E-Waste – A big problem needing bigger solutions

E-WASTE: A big problem needing bigger solutions by Anna Kucirkova

In 1982, a family in the US bought a microwave oven. In 2012, thirty years later, the microwave was still working. In 2017, a young lady purchased an iPhone upgrade and a protective case. Four months later, with a splintered screen from a few bounces on the floor, the same young lady must purchase a new phone. This anecdote makes a vital point about electronics in this fast-moving technology age: they just don’t make ‘em like they used to. It also raises an important question: what should we do with electronic devices we don’t use anymore? Let’s dive deeper into the problematic issue of e-waste.

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“How Solar Energy Will Transform in 20 Years”

By Kyle Pennell – smartcitiesdive.com

The solar energy industry has been notoriously difficult to predict correctly, as energy experts at the International Energy Agency have constantly underestimated solar’s potential and growth. That said, there are many trends in solar that we can foresee continuing or accelerating over the next couple of decades. Here are five ways in which the use and creation of solar power will change by about 2037.

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“Is the Green Movement in Need of a Grassroots Revolution?”

By Imogen Reed

Revolution is now a topic of debate in popular culture after outspoken British comedian Russell Brand told the BBC’s Jeremy Paxman in an interview, that later went viral, that it was “time for a revolution.” After attacking leading British ministers and their policies, Brand then turned his attention to the United States of America, pouring scorn on the disparity that exists in that nation between rich and poor, where, according to Brand, “three hundred of the richest Americans have the same wealth as eighty five million of the poorest Americans.”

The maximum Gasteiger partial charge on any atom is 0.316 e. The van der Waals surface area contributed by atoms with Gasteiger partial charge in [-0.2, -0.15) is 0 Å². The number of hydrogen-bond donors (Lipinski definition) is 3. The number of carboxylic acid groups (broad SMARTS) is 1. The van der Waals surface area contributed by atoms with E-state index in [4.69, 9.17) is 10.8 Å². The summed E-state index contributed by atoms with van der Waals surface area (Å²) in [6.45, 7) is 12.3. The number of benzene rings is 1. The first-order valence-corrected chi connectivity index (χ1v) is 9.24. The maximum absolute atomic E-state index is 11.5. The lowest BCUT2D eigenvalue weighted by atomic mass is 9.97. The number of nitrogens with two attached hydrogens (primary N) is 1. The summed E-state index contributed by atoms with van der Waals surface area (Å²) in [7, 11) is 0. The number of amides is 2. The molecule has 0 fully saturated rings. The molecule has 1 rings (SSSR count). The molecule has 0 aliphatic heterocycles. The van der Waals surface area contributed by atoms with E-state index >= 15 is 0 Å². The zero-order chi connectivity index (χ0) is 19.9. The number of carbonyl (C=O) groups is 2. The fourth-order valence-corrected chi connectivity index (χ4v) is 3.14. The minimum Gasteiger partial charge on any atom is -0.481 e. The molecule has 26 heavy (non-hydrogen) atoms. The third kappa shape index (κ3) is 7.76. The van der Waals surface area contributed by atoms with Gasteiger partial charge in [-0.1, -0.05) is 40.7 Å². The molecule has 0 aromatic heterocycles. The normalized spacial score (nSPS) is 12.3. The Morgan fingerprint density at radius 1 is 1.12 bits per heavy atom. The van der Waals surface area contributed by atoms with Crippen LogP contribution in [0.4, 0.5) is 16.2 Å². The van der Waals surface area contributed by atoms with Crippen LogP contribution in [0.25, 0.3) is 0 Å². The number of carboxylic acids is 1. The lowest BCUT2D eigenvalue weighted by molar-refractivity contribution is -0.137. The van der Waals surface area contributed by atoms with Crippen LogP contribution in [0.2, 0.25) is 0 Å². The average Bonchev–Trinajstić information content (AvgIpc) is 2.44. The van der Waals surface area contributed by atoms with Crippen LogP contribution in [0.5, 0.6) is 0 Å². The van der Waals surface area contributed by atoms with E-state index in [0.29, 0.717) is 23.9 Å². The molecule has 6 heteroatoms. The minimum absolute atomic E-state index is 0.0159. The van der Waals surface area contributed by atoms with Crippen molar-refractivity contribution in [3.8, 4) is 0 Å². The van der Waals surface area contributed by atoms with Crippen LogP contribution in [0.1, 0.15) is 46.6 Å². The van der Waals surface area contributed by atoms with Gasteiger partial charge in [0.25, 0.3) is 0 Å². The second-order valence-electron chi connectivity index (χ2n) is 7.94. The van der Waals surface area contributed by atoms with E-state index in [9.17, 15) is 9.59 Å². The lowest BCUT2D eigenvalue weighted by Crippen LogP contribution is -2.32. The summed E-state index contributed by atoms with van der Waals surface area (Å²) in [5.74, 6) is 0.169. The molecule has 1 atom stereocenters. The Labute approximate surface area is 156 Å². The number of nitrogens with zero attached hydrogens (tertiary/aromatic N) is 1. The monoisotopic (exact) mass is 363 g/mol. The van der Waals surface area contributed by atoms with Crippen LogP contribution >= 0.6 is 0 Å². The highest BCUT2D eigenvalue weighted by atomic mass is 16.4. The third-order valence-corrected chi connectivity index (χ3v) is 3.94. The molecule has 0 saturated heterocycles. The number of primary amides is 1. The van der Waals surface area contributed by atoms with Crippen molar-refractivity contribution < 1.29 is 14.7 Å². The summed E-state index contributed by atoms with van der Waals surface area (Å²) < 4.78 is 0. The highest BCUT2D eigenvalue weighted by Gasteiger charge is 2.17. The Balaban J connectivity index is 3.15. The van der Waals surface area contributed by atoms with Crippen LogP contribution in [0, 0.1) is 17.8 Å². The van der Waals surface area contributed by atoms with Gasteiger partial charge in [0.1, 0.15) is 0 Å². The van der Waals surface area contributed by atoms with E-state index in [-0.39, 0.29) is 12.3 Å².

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“Why European attitudes to tackling climate change differ so much from America’s”

– by Imogen Reed

You’d have thought that with everything going on in Europe, such as the problems in the financial markets and the Eurozone, the threat of climate change would be way down on the agenda. However, a poll conducted at the end of last year during the height of the Eurozone crisis, showed that the majority of Europeans think that climate change and the threat of global warming was a more serious problem than the current financial turmoil.

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“Governments Have Given Up On The Planet” – George Monbiot

By George Monbiot

Governments have given up on the planet 
The post-summit pledge was an admission of defeat against
consumer capitalism. But we can still salvage the natural world.

It is, perhaps, the greatest failure of collective leadership since the first world war. The Earth’s living systems are collapsing, and the leaders of some of the most powerful nations, the United States, the UK, Germany, Russia, could not even be bothered to turn up and discuss it. Those who did attend the Earth summit in Rio last week solemnly agreed to keep stoking the destructive fires: sixteen times in their text they pledged to pursue “sustained growth”, the primary cause of the biosphere’s losses.